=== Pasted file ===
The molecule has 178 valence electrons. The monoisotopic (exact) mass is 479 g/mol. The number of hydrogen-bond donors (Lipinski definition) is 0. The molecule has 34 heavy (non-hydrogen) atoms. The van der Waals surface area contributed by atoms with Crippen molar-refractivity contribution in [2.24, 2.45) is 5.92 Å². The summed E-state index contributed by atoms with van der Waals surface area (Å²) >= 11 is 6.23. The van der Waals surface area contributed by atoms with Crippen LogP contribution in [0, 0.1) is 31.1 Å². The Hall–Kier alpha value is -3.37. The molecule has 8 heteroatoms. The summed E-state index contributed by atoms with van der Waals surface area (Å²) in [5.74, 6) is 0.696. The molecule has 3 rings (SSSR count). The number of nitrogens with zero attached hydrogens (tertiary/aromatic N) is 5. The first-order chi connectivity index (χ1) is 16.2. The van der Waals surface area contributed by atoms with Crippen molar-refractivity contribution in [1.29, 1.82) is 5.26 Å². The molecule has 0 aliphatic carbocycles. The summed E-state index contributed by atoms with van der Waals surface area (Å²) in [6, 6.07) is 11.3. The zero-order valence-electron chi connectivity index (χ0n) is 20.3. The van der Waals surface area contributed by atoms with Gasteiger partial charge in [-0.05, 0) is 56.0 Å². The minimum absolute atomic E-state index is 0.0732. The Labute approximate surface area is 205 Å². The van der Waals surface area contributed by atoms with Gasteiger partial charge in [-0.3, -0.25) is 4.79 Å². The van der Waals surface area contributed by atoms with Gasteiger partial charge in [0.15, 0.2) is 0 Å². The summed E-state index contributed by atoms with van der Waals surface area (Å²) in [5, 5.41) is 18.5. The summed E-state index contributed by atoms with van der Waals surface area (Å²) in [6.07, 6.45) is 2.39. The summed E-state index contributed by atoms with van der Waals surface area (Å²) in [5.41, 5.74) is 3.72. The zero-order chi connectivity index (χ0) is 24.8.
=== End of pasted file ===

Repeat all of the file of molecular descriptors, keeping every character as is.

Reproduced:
The molecule has 178 valence electrons. The monoisotopic (exact) mass is 479 g/mol. The number of hydrogen-bond donors (Lipinski definition) is 0. The molecule has 34 heavy (non-hydrogen) atoms. The van der Waals surface area contributed by atoms with Crippen molar-refractivity contribution in [2.24, 2.45) is 5.92 Å². The summed E-state index contributed by atoms with van der Waals surface area (Å²) >= 11 is 6.23. The van der Waals surface area contributed by atoms with Crippen LogP contribution in [0, 0.1) is 31.1 Å². The Hall–Kier alpha value is -3.37. The molecule has 8 heteroatoms. The summed E-state index contributed by atoms with van der Waals surface area (Å²) in [5.74, 6) is 0.696. The molecule has 3 rings (SSSR count). The number of nitrogens with zero attached hydrogens (tertiary/aromatic N) is 5. The first-order chi connectivity index (χ1) is 16.2. The van der Waals surface area contributed by atoms with Crippen molar-refractivity contribution in [1.29, 1.82) is 5.26 Å². The molecule has 0 aliphatic carbocycles. The summed E-state index contributed by atoms with van der Waals surface area (Å²) in [6, 6.07) is 11.3. The zero-order valence-electron chi connectivity index (χ0n) is 20.3. The van der Waals surface area contributed by atoms with Gasteiger partial charge in [-0.05, 0) is 56.0 Å². The minimum absolute atomic E-state index is 0.0732. The Labute approximate surface area is 205 Å². The van der Waals surface area contributed by atoms with Gasteiger partial charge in [-0.3, -0.25) is 4.79 Å². The van der Waals surface area contributed by atoms with Gasteiger partial charge in [0.15, 0.2) is 0 Å². The summed E-state index contributed by atoms with van der Waals surface area (Å²) in [5, 5.41) is 18.5. The summed E-state index contributed by atoms with van der Waals surface area (Å²) in [6.07, 6.45) is 2.39. The summed E-state index contributed by atoms with van der Waals surface area (Å²) in [5.41, 5.74) is 3.72. The zero-order chi connectivity index (χ0) is 24.8.